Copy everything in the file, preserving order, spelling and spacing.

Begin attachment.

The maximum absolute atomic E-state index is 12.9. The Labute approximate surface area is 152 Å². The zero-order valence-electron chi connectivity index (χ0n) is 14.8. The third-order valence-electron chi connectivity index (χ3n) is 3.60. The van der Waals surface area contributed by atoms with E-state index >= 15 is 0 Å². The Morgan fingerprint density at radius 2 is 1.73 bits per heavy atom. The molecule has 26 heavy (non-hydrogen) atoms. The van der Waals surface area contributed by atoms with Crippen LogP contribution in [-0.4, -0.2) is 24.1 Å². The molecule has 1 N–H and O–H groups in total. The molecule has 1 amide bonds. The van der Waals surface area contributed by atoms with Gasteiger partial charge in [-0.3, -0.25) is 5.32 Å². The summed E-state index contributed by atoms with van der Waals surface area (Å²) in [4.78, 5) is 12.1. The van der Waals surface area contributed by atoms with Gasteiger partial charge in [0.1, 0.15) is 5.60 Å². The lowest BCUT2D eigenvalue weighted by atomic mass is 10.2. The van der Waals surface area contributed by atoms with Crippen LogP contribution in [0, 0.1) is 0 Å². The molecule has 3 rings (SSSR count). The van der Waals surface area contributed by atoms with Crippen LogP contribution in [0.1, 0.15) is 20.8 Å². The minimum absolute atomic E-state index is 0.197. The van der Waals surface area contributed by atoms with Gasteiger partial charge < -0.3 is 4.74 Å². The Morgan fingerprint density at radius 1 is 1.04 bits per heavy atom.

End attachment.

The maximum absolute atomic E-state index is 12.9. The Labute approximate surface area is 152 Å². The zero-order valence-electron chi connectivity index (χ0n) is 14.8. The third-order valence-electron chi connectivity index (χ3n) is 3.60. The van der Waals surface area contributed by atoms with E-state index >= 15 is 0 Å². The Morgan fingerprint density at radius 2 is 1.73 bits per heavy atom. The molecule has 26 heavy (non-hydrogen) atoms. The van der Waals surface area contributed by atoms with Crippen LogP contribution in [-0.4, -0.2) is 24.1 Å². The molecule has 1 N–H and O–H groups in total. The molecule has 1 amide bonds. The van der Waals surface area contributed by atoms with Gasteiger partial charge in [-0.3, -0.25) is 5.32 Å². The summed E-state index contributed by atoms with van der Waals surface area (Å²) in [4.78, 5) is 12.1. The van der Waals surface area contributed by atoms with Gasteiger partial charge in [0.1, 0.15) is 5.60 Å². The lowest BCUT2D eigenvalue weighted by atomic mass is 10.2. The van der Waals surface area contributed by atoms with Crippen LogP contribution in [0, 0.1) is 0 Å². The molecule has 3 rings (SSSR count). The van der Waals surface area contributed by atoms with Crippen LogP contribution in [0.1, 0.15) is 20.8 Å². The minimum absolute atomic E-state index is 0.197. The van der Waals surface area contributed by atoms with Gasteiger partial charge < -0.3 is 4.74 Å². The Morgan fingerprint density at radius 1 is 1.04 bits per heavy atom.